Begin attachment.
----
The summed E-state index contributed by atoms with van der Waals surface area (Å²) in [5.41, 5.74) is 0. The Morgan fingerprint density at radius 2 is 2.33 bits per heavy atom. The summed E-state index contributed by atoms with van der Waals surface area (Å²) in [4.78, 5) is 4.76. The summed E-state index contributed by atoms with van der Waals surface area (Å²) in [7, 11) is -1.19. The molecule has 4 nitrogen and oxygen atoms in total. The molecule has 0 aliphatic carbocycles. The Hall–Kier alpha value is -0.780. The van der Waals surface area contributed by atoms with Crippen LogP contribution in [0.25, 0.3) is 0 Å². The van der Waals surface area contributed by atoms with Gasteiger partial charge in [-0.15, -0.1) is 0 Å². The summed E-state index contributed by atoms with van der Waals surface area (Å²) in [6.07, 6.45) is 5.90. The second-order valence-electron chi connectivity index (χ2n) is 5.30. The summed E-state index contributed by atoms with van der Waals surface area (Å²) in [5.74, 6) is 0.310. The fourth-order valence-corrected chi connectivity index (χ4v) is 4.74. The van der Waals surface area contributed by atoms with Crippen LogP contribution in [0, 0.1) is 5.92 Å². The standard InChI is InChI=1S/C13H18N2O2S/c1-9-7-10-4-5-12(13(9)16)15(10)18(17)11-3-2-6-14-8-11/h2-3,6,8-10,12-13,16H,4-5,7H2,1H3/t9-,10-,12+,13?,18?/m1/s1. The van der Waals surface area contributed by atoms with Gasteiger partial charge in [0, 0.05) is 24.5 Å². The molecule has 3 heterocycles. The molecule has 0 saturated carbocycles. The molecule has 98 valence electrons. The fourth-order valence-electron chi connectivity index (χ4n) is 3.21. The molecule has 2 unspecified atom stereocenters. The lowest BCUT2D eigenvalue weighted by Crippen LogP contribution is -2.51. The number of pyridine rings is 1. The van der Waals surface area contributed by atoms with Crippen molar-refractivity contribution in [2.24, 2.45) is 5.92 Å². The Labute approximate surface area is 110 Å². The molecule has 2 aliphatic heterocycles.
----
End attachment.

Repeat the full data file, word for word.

The summed E-state index contributed by atoms with van der Waals surface area (Å²) in [5.41, 5.74) is 0. The Morgan fingerprint density at radius 2 is 2.33 bits per heavy atom. The summed E-state index contributed by atoms with van der Waals surface area (Å²) in [4.78, 5) is 4.76. The summed E-state index contributed by atoms with van der Waals surface area (Å²) in [7, 11) is -1.19. The molecule has 4 nitrogen and oxygen atoms in total. The molecule has 0 aliphatic carbocycles. The Hall–Kier alpha value is -0.780. The van der Waals surface area contributed by atoms with Crippen LogP contribution in [0.25, 0.3) is 0 Å². The van der Waals surface area contributed by atoms with Gasteiger partial charge in [-0.15, -0.1) is 0 Å². The summed E-state index contributed by atoms with van der Waals surface area (Å²) in [6.07, 6.45) is 5.90. The second-order valence-electron chi connectivity index (χ2n) is 5.30. The summed E-state index contributed by atoms with van der Waals surface area (Å²) in [5.74, 6) is 0.310. The fourth-order valence-corrected chi connectivity index (χ4v) is 4.74. The van der Waals surface area contributed by atoms with Crippen LogP contribution in [0, 0.1) is 5.92 Å². The standard InChI is InChI=1S/C13H18N2O2S/c1-9-7-10-4-5-12(13(9)16)15(10)18(17)11-3-2-6-14-8-11/h2-3,6,8-10,12-13,16H,4-5,7H2,1H3/t9-,10-,12+,13?,18?/m1/s1. The van der Waals surface area contributed by atoms with Gasteiger partial charge in [0, 0.05) is 24.5 Å². The molecule has 3 heterocycles. The molecule has 0 saturated carbocycles. The molecule has 98 valence electrons. The fourth-order valence-electron chi connectivity index (χ4n) is 3.21. The molecule has 2 unspecified atom stereocenters. The lowest BCUT2D eigenvalue weighted by Crippen LogP contribution is -2.51. The number of pyridine rings is 1. The van der Waals surface area contributed by atoms with Crippen molar-refractivity contribution in [2.24, 2.45) is 5.92 Å². The Labute approximate surface area is 110 Å². The molecule has 2 aliphatic heterocycles.